calcific tendinitis

(redirected from calcific tendinopathy)

calcific tendinitis

Etymology: L, calx, lime, facere, to make, tendo, tendon; Gk, itis, inflammation
a chronic inflammation of a tendon resulting from an accumulation of calcium deposits in the tissue.

calcific tendinitis

Inflammation of a tendon accompanied by focal calcium deposits, especially common in the supraspinatus tendon of shoulder joint.

Clinical findings
Pain, decreased range of motion.

Management
Diet—calcium restriction, magnesium supplementation; extracorporeal shock wave therapy; analgesics/NSAIDs; physical therapy—electroanalgesia, ice therapy, heat; ultrasound (uncertain efficacy), iontophoresis (uncertain efficacy), injections, needling and lavage (75% response rate); corticosteroid injections (useful if shoulder is acutely inflamed); removal of deposits by open or arthroscopic procedures yields a 90% response rate.

cal·cif·ic ten·din·i·tis

(kal-sif'ik ten'din-ī'tis)
Chronic tendinitis with formation of mineral deposits in and around the tendon.

calcific tendinitis

An inflammatory disorder of the rotator cuff tendons involving calcification most commonly close to the insertion of the supraspinatus tendon on the greater tuberosity of the humerus. About half of those with the disorder suffer shoulder pain and limitation of movement at the shoulder. The condition is self-limiting but recovery can be hastened by ultrasound treatment.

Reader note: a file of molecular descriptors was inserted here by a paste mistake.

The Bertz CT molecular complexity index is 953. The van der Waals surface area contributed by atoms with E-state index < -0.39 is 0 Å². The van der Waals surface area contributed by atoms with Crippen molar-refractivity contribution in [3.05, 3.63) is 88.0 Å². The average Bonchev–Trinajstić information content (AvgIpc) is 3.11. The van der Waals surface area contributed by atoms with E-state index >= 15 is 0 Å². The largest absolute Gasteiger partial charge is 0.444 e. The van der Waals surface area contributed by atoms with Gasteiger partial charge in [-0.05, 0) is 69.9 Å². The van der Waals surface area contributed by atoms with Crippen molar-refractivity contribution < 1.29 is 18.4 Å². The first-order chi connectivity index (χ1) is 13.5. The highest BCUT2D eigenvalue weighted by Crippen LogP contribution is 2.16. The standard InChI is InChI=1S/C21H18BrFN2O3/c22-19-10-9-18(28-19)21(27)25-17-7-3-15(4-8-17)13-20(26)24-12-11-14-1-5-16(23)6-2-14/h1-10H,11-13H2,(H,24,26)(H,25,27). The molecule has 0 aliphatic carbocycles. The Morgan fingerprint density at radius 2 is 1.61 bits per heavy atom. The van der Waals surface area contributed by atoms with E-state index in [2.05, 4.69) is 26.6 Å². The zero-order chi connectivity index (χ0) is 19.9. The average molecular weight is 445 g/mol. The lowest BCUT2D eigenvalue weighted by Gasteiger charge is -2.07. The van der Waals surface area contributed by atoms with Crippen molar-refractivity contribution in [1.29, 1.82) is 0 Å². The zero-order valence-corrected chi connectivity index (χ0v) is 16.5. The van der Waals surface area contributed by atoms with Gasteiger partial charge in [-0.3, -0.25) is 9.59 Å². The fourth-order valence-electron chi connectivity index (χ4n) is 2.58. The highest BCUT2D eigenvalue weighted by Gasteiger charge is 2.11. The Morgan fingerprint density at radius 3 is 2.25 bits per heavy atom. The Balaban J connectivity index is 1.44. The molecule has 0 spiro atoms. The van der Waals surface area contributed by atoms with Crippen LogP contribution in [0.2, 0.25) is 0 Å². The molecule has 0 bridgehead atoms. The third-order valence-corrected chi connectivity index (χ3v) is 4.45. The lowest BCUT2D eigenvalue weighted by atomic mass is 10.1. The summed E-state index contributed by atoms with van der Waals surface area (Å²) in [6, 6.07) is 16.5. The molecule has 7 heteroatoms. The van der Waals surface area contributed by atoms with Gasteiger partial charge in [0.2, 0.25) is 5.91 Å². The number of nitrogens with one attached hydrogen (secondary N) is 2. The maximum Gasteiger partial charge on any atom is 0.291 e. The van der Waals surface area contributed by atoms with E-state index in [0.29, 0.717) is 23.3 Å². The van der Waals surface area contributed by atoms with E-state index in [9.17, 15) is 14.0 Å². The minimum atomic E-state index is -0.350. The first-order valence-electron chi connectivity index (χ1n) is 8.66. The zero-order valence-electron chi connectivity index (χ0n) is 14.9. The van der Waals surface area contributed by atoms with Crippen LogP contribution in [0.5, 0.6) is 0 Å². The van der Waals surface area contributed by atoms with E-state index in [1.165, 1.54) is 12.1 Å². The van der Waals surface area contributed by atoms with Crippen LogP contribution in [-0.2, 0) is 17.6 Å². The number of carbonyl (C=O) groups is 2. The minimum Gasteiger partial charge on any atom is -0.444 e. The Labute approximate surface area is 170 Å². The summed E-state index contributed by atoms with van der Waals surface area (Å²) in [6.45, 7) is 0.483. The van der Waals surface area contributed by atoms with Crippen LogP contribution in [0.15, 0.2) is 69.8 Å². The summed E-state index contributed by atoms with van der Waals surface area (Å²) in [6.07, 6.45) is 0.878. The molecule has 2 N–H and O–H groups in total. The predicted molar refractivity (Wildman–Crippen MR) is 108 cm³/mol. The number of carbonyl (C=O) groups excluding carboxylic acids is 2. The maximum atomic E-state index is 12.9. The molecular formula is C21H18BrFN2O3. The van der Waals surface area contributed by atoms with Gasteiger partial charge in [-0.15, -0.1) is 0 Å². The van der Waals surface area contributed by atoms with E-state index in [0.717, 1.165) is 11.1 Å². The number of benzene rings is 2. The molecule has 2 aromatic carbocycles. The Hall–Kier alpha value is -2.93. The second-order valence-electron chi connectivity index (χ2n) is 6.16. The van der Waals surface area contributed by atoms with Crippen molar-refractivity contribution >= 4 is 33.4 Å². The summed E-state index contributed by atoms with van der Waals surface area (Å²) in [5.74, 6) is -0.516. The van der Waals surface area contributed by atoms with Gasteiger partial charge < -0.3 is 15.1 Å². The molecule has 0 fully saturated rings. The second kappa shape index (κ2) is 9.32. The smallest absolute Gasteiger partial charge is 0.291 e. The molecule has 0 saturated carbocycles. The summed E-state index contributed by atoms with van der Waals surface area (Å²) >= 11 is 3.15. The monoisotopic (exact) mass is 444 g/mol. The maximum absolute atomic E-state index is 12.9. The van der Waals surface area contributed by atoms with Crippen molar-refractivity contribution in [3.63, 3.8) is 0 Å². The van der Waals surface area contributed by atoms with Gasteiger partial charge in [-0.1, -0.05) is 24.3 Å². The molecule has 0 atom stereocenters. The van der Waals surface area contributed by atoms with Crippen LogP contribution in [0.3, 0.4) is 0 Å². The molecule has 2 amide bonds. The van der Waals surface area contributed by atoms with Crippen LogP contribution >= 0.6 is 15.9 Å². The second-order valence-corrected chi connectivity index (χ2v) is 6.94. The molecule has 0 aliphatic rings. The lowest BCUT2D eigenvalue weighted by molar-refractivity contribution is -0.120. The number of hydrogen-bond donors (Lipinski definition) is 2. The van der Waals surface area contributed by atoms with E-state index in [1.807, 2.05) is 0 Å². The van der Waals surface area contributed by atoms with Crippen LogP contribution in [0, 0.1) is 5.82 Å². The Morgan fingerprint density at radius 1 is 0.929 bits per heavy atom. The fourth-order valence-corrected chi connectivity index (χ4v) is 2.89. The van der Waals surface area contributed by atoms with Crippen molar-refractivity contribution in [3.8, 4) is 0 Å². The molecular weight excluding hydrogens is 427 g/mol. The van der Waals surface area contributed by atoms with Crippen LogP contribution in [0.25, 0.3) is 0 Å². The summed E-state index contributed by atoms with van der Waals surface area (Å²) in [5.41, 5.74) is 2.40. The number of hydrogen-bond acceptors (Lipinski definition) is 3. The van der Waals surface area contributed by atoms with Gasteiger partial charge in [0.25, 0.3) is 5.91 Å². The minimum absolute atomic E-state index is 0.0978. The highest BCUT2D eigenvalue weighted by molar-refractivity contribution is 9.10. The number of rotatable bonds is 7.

References in periodicals archive ?
Calcific tendinopathy is a common disorder of the rotator cuff and is probably linked to hypoxia of the tissues.
We evaluated the clinical outcome of patients with chronic calcific tendinopathy of the rotator cuff.
Patients were included in the study if they had a calcific tendinopathy diagnosed on clinical grounds, no episodes of shoulder instability, no radiographic signs of fracture of the glenoid or the greater or lesser tuberosity, magnetic resonance imaging (MRI) evidence of calcific tendinopathy, a duration of symptoms of at least 5 months, an inadequate response to nonoperative management (including nonsteroidal antiinflammatory drugs, physiotherapy, and rest), and calcific tendinopathy of the rotator cuff found at the time of surgery.
This study shows that in patients with calcific tendinopathy of the rotator cuff, complete removal of the deposit produces better results than partial removal.
Some investigators suggest acromioplasty as only a treatment for calcific tendinopathy, or as an important procedure for deposit removal.